Sure, these exoskeleton shoes can help you run 25mph...but you're going to be in a world of hurt if you trip and fall. Would you buy a pair of boots that help you run as fast as an African bush elephant?
On today's show, we check out a guy who's running in bionic boots, a DJ who's taking his concert experiences to a whole new level, and a game that only lets you move once per day.
On today's show, we discuss the possibility of androids playing baseball, Uber and Spotify's new partnership, and a music video inspired by the study of visual sound. Also, CNET's own Bridget Carey orders a drink from a robot bartender on a futuristic cruise ship.
Japanese researchers are working on combining a group of machines (each learning a particular skill, like throwing, catching, or batting) into a single baseball-capable robot. We can't wait for a team of robo-players like Bot Ruth, Joe DiMotherboard, and Hank A-RAM.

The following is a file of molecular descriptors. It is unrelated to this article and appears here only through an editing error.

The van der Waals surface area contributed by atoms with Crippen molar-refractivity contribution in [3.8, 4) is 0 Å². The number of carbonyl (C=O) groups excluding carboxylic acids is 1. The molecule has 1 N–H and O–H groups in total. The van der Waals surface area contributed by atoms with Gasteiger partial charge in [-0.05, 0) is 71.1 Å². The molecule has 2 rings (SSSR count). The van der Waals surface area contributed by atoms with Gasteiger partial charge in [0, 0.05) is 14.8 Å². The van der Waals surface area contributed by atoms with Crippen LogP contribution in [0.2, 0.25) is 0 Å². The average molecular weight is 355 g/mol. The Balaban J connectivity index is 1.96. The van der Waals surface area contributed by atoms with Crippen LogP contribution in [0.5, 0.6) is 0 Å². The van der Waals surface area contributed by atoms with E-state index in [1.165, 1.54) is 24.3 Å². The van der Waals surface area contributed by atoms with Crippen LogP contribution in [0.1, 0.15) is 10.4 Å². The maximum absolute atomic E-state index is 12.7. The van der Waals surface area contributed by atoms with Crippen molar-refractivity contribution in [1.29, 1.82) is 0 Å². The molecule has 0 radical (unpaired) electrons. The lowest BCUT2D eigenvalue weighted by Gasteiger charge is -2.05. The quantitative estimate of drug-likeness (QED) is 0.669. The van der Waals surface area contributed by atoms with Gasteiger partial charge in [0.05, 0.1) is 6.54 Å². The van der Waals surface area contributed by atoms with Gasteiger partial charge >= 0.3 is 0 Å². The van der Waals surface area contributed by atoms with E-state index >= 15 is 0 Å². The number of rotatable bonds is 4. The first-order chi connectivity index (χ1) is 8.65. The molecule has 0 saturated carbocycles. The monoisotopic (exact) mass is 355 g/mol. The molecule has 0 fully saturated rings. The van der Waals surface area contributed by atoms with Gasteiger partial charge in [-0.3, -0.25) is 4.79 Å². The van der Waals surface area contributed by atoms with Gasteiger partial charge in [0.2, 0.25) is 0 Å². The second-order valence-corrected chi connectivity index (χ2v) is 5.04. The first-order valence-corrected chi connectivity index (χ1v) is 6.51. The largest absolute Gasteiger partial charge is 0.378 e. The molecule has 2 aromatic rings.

After a riding accident left him without the use of his legs, Irish jockey Jonjo Bright thought he'd never walk again. Then he stepped into the Ekso suit.
An artificial ankle created at the MIT Media Lab is made of chips and sensors that work together to adjust ankle stiffness, power, and position. One wearer was able to dance the rumba.
Cybernetic Venus flytrap anyone? MIT researchers create plants that are part machine, all awesome, and could one day even be turned into living gas detectors.
Researchers have created a prosthetic hand that allows the wearer to feel objects via wires to the nerves in the upper arm.
Royal Caribbean's newest ship brings high tech to the high seas with robot bartenders, smart bracelets, virtual balconies and affordable broadband. Bridget Carey boards Quantum of the Seas to check out the tech.
Created using the hardware of Vanderbilt University and the advanced algorithms of the RIC, this bionic leg is the most advanced below-the-waist prosthetic limb ever created.